An investigation into structural metaphors in sport commentaries in English versus Vietnamese

Abstract - The paper examines the structural metaphors in English and Vietnamese football commentaries based on the Conceptual Theory of Metaphor (Lakoff & Johnson, 1980). The paper uses the contrastive analysis of metaphors with respect to their their usage, mapping mechanism and linguistic realizations. The data were collected from four English newspapers and four Vietnamese ones with 182 samples, 107 tokens in English and 75 in Vietnamese randomly chosen. The method employed to identify metaphorical linguistic expressions in the data sources is MIP (Metaphor Identification Procedure) developed by Pragglejaz Group (2007). The findings reveal that English and Vietnamese each share 50% of subcategories of structural metaphors in common and their own ones in the types of source domains and the structuralized concepts in the target domain and the linguistic realizations. Implications for English learning and teaching are also proposed.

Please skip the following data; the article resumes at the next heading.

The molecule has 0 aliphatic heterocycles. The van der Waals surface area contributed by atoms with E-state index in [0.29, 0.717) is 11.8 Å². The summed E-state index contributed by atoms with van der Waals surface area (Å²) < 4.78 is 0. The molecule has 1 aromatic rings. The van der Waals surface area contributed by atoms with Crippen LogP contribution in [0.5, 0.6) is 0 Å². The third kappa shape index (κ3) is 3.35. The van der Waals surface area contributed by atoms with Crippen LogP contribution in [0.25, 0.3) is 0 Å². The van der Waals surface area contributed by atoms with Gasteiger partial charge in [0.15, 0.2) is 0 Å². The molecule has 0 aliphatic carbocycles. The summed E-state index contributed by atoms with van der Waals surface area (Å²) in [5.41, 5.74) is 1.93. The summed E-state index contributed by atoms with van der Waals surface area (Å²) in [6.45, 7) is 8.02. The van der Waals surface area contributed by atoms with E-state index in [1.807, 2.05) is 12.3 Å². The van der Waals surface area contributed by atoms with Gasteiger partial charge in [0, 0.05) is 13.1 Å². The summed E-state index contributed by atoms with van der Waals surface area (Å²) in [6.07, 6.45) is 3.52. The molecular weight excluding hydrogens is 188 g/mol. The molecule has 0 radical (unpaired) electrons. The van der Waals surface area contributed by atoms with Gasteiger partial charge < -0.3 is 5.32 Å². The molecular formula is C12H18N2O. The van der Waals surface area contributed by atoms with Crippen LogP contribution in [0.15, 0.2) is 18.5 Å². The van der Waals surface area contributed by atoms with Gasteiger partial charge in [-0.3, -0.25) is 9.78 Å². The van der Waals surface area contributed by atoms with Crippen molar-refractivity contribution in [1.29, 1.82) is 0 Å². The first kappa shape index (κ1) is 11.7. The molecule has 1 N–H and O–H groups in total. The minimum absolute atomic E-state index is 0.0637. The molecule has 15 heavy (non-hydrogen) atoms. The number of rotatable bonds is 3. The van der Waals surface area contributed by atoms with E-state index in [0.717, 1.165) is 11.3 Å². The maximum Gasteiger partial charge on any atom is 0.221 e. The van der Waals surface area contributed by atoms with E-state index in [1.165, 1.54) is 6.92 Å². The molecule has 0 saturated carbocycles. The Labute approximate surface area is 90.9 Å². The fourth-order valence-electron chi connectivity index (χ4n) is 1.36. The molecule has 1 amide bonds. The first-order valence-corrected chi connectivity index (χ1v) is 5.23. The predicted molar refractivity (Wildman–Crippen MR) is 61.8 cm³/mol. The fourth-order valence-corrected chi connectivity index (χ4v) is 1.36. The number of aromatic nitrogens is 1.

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28 Ngu Thien Hung, Huynh Thi Mong Tuyen AN INVESTIGATION INTO STRUCTURAL METAPHORS IN SPORT COMMENTARIES IN ENGLISH VERSUS VIETNAMESE Ngu Thien Hung1, Huynh Thi Mong Tuyen2 1The University of Danang - University of Foreign Language Studies, Viet Nam; nthung@ufl.udn.vn 2Viet Duc High school, DakLak; huynhmongtuyen9@gmail.com Abstract - The paper examines the structural metaphors in English and Vietnamese football commentaries based on the Conceptual Theory of Metaphor (Lakoff & Johnson, 1980). The paper uses the contrastive analysis of metaphors with respect to their their usage, mapping mechanism and linguistic realizations. The data were collected from four English newspapers and four Vietnamese ones with 182 samples, 107 tokens in English and 75 in Vietnamese randomly chosen. The method employed to identify metaphorical linguistic expressions in the data sources is MIP (Metaphor Identification Procedure) developed by Pragglejaz Group (2007). The findings reveal that English and Vietnamese each share 50% of subcategories of structural metaphors in common and their own ones in the types of source domains and the structuralized concepts in the target domain and the linguistic realizations. Implications for English learning and teaching are also proposed. Key words - structural metaphors; source domains; target domains; mapping; football 1. Introduction Metaphor in the cognitive view has seen a myriad of studies in a wide variety of discourses such as newspaper sports reports (Charteris-Black, 2004), sports interviews (Dervent, 2016). Several studies focus on the contrastive approach namely, the EMOTION IS LIQUID metaphor in English and Vietnamese (Nguyen, 2013) and metaphorical categories denoting plants in Vietnamese and English (Tran, 2002). Despite the diversity of the studies exploring various aspects of conceptual metaphors, important gaps remain existent; namely, the examination of conceptual metaphors in sport commentaries in Vietnamese and English from a contrastive approach. Along with the live performance of the sport events, sport commentaries play a very important role to make sports much more charming to the spectators, readers and viewers. For this sake of sports commentaries, metaphor is considered one of the key tools to trigger the viewers’ and readers’ imagination for the understanding and evaluation of the happenings and qualities of the players of the match. The need to express the speaker/writer’s evaluation as well as to communicate how he/she views sports events through the metaphorical images in football is one of the great concerns both in the interpretive and creative aspects. With the expectation to address the existing research gap and contribute to enhancing language learners’ better insight into the uses of conceptual metaphors in this type of discourse between English and Vietnamese, this paper focuses on structural metaphors in sport commentaries in English versus Vietnamese with the aims of figuring out the similarities and differences in structural metaphors in sports commentaries in English and Vietnamese, with respect to their usage, mapping mechanism and linguistic realizations. 2. Literature review and theoretical background Metaphor in its cognitive view is traceable to Lakoff and Johnson (1980), with their well-known work entitled ‘Metaphors We Live By’, in which metaphor is viewed as “the mapping of one conceptual domain onto a dissimilar conceptual domain” (Lakoff & Johnson, 1980, p.5) or similarly: [...] we use metaphors not only in order to describe similarities, but also in order to create them or, more generally, to conceptualize one conceptual domain in terms of a different conceptual domain” (Tendahl, 2009, p.1). Under this approach, metaphor is an integral part of everyday communication, and appears in the media we produce, one of which is football commentaries - the subject of this study. “Mapping” is the key concept of the cognitive view of metaphor. It can be imagined as the act of projecting features of the target domain onto the source domain, in which the given context provides relevant background knowledge and thus help to eliminate irrelevant features. Features of source domain will in return interact with that of the target domain, which determines formation of the focus information. Cognitive subject, under influence of interaction between A and B, will naturally activate relevant information and process it; meanwhile checking processing irrelevant information to ensure processing efficiency. As a result of subject’s activating mechanism and checking mechanism, one or more features of A and B after mapping and interaction, will find their equivalent feature in each other, thus metaphorical meaning is acquired. When a metaphor is established, it may have several metaphorical meanings because of multiple equivalent features in the source domain and target domain. “Mapping” can be simply understood as a tightly structured set of correspondences that hold between the source and target (Semino, 2008, p.5). The entities in the target domain will correspond systematically to those in the source domain. Each mapping is a fixed pattern of conceptual correspondences across conceptual domains. As such, each mapping defines an open-ended class of potential correspondences across inference patterns. When activated, a mapping may apply to a novel source domain knowledge structure and characterize a corresponding target domain one. As the terminology implies, “structural metaphors” the focus of this study, represent “cases where one concept is metaphorically structured in terms of another” (Lakoff & Johnson, 1980, p.14), and “the source domain provides a relatively rich knowledge structure for the target concept” ISSN 1859-1531 - THE UNIVERSITY OF DANANG, JOURNAL OF SCIENCE AND TECHNOLOGY, NO. 12(133).2018 29 (Kövecses, 2010, p.37). Simply stated, in structural metaphors, the vocabulary from the source domain is used to describe the target domain. Let us examine examples from Lakoff and Johnson (1980, p.4), to gain a better understanding of this type of metaphor. (2) He attacked every weak point in my argument. (3) His criticisms were right on target. (4) I've never won an argument with him. (5) If you use that strategy, he'll wipe you out. (6) He shot down all of my arguments. Linguistic resources denoting structural metaphors in the examples (2)–(6) are the vocabulary from the source domain WAR and exploited to describe ‘an argument’. Although there is not a physical battle, there exists a verbal battle, which is the structure of an argument. In these examples, the metaphor ARGUMENT IS WAR is formed by mapping the elements of the knowledge structure of the conceptual domain WAR onto the conceptual domain ARGUMENT. This metaphor provides one instance of a structural metaphor, where the concept of argument is structured relative to the concept of war. The cross-domain mappings involved in this metaphor do not only account for the meaning of its individual linguistic realizations (i.e. metaphorical expressions), but also for the understanding of the concept of an argument and its essence. Methodology 2.1. Methods A contrastive approach underpins this descriptive study in seeking both qualitative and quantitative information. Here, English and Vietnamese are used as L2 and L1 respectively so as to find out contrastive information from a bilateral approach. The theoretical framework of this investigation is conceptual metaphor by Lakoff and Johnson (1980). Metaphorical expressions are identified manually using the Metaphor Identification Procedure (MIP) or the Pragglejaz procedure (Pragglejaz Group, 2007, p.3). This procedure helps identify whether the particular use of a word is metaphorical or literal by comparing it with other relevant uses, and that it therefore has the potential to be recognized as being metaphorical. This procedure can be applied to both individual words and multi-word expressions since the latter can be treated as single lexical units when the meaning cannot be retrieved from the words that compose them (Semino, 2008, p.12). MIP is described as follows (Pragglejaz Group, 2007): 1. Read the entire text to gain a general understanding. 2. Determine the lexical units in the text. 3. (a) For each lexical unit, consider its contextual meaning, i.e., how it can be interpreted in the given context. Take into account what comes before and after it. (b) For each lexical unit, determine if it has a more basic contemporary meaning in other contexts than the one in the given context. Basic meanings appear to be: – more concrete; what they evoke is easier to imagine, see, hear, feel, smell and taste); – related to bodily action; – more precise (as opposed to vague); – historically older. Basic meanings are not always the most popular meanings of the lexical unit. (c). If the lexical unit has a more basic contemporary meaning in other contexts than the given context, decide whether the contextual meaning contrasts with the basic meaning but can be understood in comparison with it. 4. If yes, mark the lexical unit as metaphorical. 2.2. Data Collection The samples of this study are recollected on the eight different websites (four in Vietnamese and the other four in English) in the period from April 15th, 2018 to June 7th, 2018. A total of 182 structural metaphorical expressions are identified. Instances of metaphors in football commentaries in English are taken from the BBC, the Sport Mole, the Guardian and the Mirror, with 107 tokens of structural metaphors identified. Those in Vietnamese are taken from the Bongda, the Thethao 24/7, the Bongdaplus and the bongdaso, with 75 samples of structural metaphors extracted. The imbalance in the size of English data and Vietnamese data is assumed as the limitation of the data collection where qualitative information is considered to be salient for the sake of pointing out semantic categories rather than frequencies. 2.3. Data Analysis Each text is closely read, and metaphorical expressions are extracted manually with the MIP procedures. When metaphorical expressions are collected, the metaphorical patterns in which lexical units occurs are identified and the metaphors are formed. Data analysis follows the guidelines by Cameron (1999). The collected metaphorical expressions are grouped according to the general metaphors they represent, and the results are used to suggest understanding or thought patterns which construct or constrain people’s beliefs and actions. The metaphors are then analysed qualitatively and quantitatively. The frequency of occurrences of each metaphor is presented with their percentage distribution and the semantic mechanism of mapping and linguistic realizations are analysed, discussed, compared and contrasted. 3. Findings and discussion 3.1. Mapping of the structuralized concepts in Source Domain Let us view how the vocabulary from the source domain is used to describe the target domain. Here the metaphor FOOTBALL IS BATTLE is formed by mapping the elements of the knowledge structure of the conceptual domain BATTLE onto the conceptual domain FOOTBALL. This can be seen in the examples and mappings below. (7) Napoli will be there on Sunday, in Turin, ready for a fight. (BBC Sport) (8) Antoine Griezmann fires Atlético past Marseille to Europa League glory. (The Guardian) 30 Ngu Thien Hung, Huynh Thi Mong Tuyen (9) Manchester United beat rivals City to Fred's signature as Brazil star prepares for World Cup. (The Mirror) Figure 1. Mappings of the FOOTBALL IS A BATTLE metaphor in English Let us have a look at how the metaphor FOOTBALL IS A KINGDOM is formed by mapping the elements of the knowledge structure of the conceptual domain KINGDOM onto the conceptual domain FOOTBALL. (10) Chính điều này khiến UEFA đưa ra các thay đổi tại Champions League, và họ chắc hẳn cảm thấy rất mãn nguyện khi suốt hơn 2 thập kỷ, chẳng CLB nào có thể giữ vững ngai vàng. (Bongdaplus) (11) Triều đại Zidane vĩ đại nhất lịch sử C1/Champions League. (Bongdaplus) (12) Huddersfield gây sốc trước tân vương Man City ngay tại Etihad. (Thethao247) TARGET DOMAIN SOURCE DOMAIN Figure 2. Mappings of the FOOTBALL IS A KINGDOM metaphor in Vietnamese 3.2. Sub-categories and usage Statistics shows that the occurrences of structural metaphors are more frequent in English football commentaries than in their Vietnamese counterparts. 107 metaphorical expressions are identified in the English data, occupying 58.8%, whereas only 75 tokens of structural metaphor are found in the Vietnamese data (42.2%). The subcategories of structural metaphors found in the data and their distribution are summarized in Table 1 below. Table 1.Comparison of structural metaphors found in the data Metaphors E V F % F % FOOTBALL IS A BATTLE 57 53.3 41 54.7 FOOTBALL IS A RACE 21 19.6 0 0 FOOTBALL IS A JOURNEY 9 8.4 6 8.0 FOOTBALL IS FOOD 7 6.5 0 0 FOOTBALL IS A KINGDOM 5 4.7 8 10.7 FOOTBALL IS A MOVIE 0 0 4 5.3 FOOTBALLERS ARE WORKERS 0 0 4 5.3 FOOTBALL IS A CHESS/CARD GAME 0 0 6 8.0 FOOTBALL IS CONSTRUCTION 8 7.5 6 8.0 Total 107 100 75 100 Table 1 shows that English and Vietnamese share four metaphors, including: FOOTBALL IS A BATTLE, FOOTBALL IS A JOURNEY, FOOTBALL IS A KINGDOM, FOOTBALL IS CONSTRUCTION. However, the RACE and FOOD metaphors are distinctive in English, while the MOVIE, WORKERS and CARD/CHESS GAME metaphors are used in Vietnamese only. Noticeably, in both English and Vietnamese football commentaries, there exists an extensive use of violent metaphor, which occupies over half the metaphorical samples (53.3% and 54.7% respectively) drawn out from the data. The remaining samples are almost equally divided into other subtypes of structural metaphor. These findings are partially congruent with those of the previous studies, which shows that the most distinctive features of soccer language are the prevalence of war metaphor (Charteris- Black, 2004; Kövecses 2005; Semino 2008). 3.3. Domains and mappings The source domains of the structural metaphors extracted from the data are compared in the following table. Table 2. Source domains used in the data Domains Languages E V BATTLE + + RACE + - JOURNEY + + FOOD + - KINGDOM + + MOVIE - + WORKERS - + CARD/CHESS GAME - + CONSTRUCTION + + NOTE. ‘+’ means ‘available’; ‘-’ means ‘unavailable’ The statistical data reveal that the two languages share 4 out of 8 source domains, occupying exactly 50% of the total source domains found in the data. The shared domains ISSN 1859-1531 - THE UNIVERSITY OF DANANG, JOURNAL OF SCIENCE AND TECHNOLOGY, NO. 12(133).2018 31 between the two languages include BATTLE, JOURNEY, KINGDOM and CONSTRUCTION. However, the domains of RACE and FOOD are only employed in the English, while those of MOVIE, WORKERS and CARD/CHESS GAME are found in Vietnamese football commentaries only. The conceptual mappings among these source domains and the target domain of FOOBALL and its related concepts are illustrated in Table 3 below. Table 3. Mappings of metaphors found in the data Target Source COMPET -ITION TEAMS MEMBERS RELEG -ATION TRANSFER BATTLE B B B RACE E E E JOURNEY B B B FOOD E E KINGDOM B B B MOVIE V V WORKERS V CARD/CHESS GAME V V CONSTRUC -TION B B NOTE. ‘B’ means ‘the conceptual mapping is available in Both languages’; ‘V’ means ‘Vietnamese only’; ‘E’ means ‘English only’. It is clear that the mappings among the domains extracted from the data are not of great diversity despite the availability of a large number of the source domains in both languages, which is illustrated by the blank cells of the table. There exist three pairs of the cross-domain mapping which are common in the two languages, and they are presented in Table 4 below. Table 4. Shared cross-domain mappings Target domain’s concepts Source domains FOOTBALL COMPETITION FOOTBALL TEAMS TEAM MEMBERS BATTLE JOURNEY KINGDOM BUILDING English has its own cross-domain mappings which are not found in the Vietnamese data, and they are listed in Table 5 below. Table 5. Cross-domain mappings in English only Target domain’s concepts Source domains FOOTBALL COMPETITION POSSIBILITY OF RELEGATION POSSIBILITY OF TRANSFER RACE FOOTBALL TEAMS TEAM MEMBERS FOOD In contrast, several cross-domain mappings are available in Vietnamese but could not be found in their English counterparts. These conceptual mappings are presented in Table 6 below. Table 6. Cross-domain mappings in Vietnamese only Target domains’ related concepts Source domains FOOTBALL COMPETITION TEAM MEMBERS MOVIE CARD/CHESS GAME TEAM MEMBERS WORKERS It is noteworthy that the phenomenon of multi-domain cross-mapping, that is, one source domain can be cross- mapped to two or more target domain’s concepts, occurs in both of the two languages. Especially, the concepts of FOOTBALL COMPETITION, FOOTBALLERS and FOOTBALL TEAMS are connected with a large number of the sources domains. In the English data. These concepts are the target of the following domains: BATTLE, JOURNEY, FOOD, RACE, KINGDOM, and CONSTRUCTION while they are also the target of the domains of MOIVE, WORKERS and CARD/CHESS GAME in Vietnamese. 3.4. Linguistic realizations This section of the paper focuses on analysing the syntactic features of the metaphorical expressions found in the data. In other words, the parts of speech of the source domain will be discussed. They are summarised in Table 7 below. Table 7. Comparison of linguistic realizations Linguistic units Domains Noun Verb Adj. Adv. Prep. E V E V E V E V E V BATTLE 29 31 21 15 7 5 0 0 0 0 RACE 16 0 6 0 0 0 0 0 0 0 JOURNEY 5 4 4 2 0 0 0 0 0 0 FOOD 4 0 3 0 0 0 0 0 0 0 KINGDOM 3 6 2 2 0 0 0 0 0 0 MOVIE 0 4 0 0 0 0 0 0 0 0 WORKERS 0 4 0 0 0 0 0 0 0 0 CARD/CHESSGAME 0 4 0 2 0 0 0 0 0 0 CONSTRUCTION 3 2 5 4 0 0 0 0 0 0 The statistics states that linguistic realizations of structural metaphors used in this study are not really diverse, with a large number of metaphorical expressions being noun phrases and verb phrases. Those metaphorical expressions being the other parts of speech is quite restricted; especially, the adverb phrases do not contribute any expressions to the total number of metaphorical linguistic realizations found in both Vietnamese and English football commentaries under considerations. 3.5. Discussion It is noteworthy that the above linguistic realizations all tend help journalist/commentators depict the events on the field, the actions of teams and individual team members explicitly. That is, the reader does not find it hard or 32 Ngu Thien Hung, Huynh Thi Mong Tuyen confusing to recognize what the writer implies by his/her metaphorical expressions. One possible explanation for this is that journalists/commentators aim to attract and bring more interest and excitement to football fans by facilitating the readers/hearers’ comprehension with the familiarity of the conceptualized images in the Source domain. To this end, they tend to aim at making their commentaries more simple, direct and straightforward with their metaphorical expressions. In doing so, the commentators add colorful images to the